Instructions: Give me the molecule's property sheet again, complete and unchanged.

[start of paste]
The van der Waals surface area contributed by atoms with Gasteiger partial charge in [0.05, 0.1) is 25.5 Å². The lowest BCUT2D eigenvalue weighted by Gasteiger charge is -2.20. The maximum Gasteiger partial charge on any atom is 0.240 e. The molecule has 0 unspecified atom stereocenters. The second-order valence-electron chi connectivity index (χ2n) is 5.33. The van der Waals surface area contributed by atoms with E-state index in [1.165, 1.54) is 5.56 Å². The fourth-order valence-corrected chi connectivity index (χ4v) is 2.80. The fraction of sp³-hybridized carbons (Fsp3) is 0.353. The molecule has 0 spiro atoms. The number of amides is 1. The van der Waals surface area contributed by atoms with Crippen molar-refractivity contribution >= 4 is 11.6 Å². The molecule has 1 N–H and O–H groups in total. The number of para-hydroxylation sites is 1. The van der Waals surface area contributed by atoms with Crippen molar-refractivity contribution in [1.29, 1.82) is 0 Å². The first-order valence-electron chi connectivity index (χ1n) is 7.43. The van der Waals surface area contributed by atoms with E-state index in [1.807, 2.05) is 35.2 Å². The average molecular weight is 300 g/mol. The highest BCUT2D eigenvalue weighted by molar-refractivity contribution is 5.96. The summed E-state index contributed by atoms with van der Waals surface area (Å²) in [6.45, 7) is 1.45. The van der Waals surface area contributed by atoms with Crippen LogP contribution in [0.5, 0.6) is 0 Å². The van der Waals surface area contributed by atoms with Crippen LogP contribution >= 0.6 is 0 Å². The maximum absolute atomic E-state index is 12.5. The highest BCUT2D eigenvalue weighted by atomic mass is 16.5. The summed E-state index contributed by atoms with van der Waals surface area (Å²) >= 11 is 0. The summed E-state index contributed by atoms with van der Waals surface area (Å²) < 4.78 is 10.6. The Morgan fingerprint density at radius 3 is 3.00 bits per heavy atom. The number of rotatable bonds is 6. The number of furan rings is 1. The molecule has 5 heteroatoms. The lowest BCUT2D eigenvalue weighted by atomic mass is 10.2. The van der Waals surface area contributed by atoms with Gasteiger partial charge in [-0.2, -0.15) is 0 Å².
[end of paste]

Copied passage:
The van der Waals surface area contributed by atoms with Gasteiger partial charge in [0.05, 0.1) is 25.5 Å². The lowest BCUT2D eigenvalue weighted by Gasteiger charge is -2.20. The maximum Gasteiger partial charge on any atom is 0.240 e. The molecule has 0 unspecified atom stereocenters. The second-order valence-electron chi connectivity index (χ2n) is 5.33. The van der Waals surface area contributed by atoms with E-state index in [1.165, 1.54) is 5.56 Å². The fourth-order valence-corrected chi connectivity index (χ4v) is 2.80. The fraction of sp³-hybridized carbons (Fsp3) is 0.353. The molecule has 0 spiro atoms. The number of amides is 1. The van der Waals surface area contributed by atoms with Crippen molar-refractivity contribution >= 4 is 11.6 Å². The molecule has 1 N–H and O–H groups in total. The number of para-hydroxylation sites is 1. The van der Waals surface area contributed by atoms with Crippen molar-refractivity contribution in [1.29, 1.82) is 0 Å². The first-order valence-electron chi connectivity index (χ1n) is 7.43. The van der Waals surface area contributed by atoms with E-state index in [1.807, 2.05) is 35.2 Å². The average molecular weight is 300 g/mol. The highest BCUT2D eigenvalue weighted by molar-refractivity contribution is 5.96. The summed E-state index contributed by atoms with van der Waals surface area (Å²) in [6.45, 7) is 1.45. The van der Waals surface area contributed by atoms with Crippen LogP contribution in [0.5, 0.6) is 0 Å². The van der Waals surface area contributed by atoms with Crippen LogP contribution >= 0.6 is 0 Å². The maximum absolute atomic E-state index is 12.5. The highest BCUT2D eigenvalue weighted by atomic mass is 16.5. The summed E-state index contributed by atoms with van der Waals surface area (Å²) >= 11 is 0. The summed E-state index contributed by atoms with van der Waals surface area (Å²) < 4.78 is 10.6. The Morgan fingerprint density at radius 3 is 3.00 bits per heavy atom. The number of rotatable bonds is 6. The number of furan rings is 1. The molecule has 5 heteroatoms. The lowest BCUT2D eigenvalue weighted by atomic mass is 10.2. The van der Waals surface area contributed by atoms with Gasteiger partial charge in [-0.2, -0.15) is 0 Å².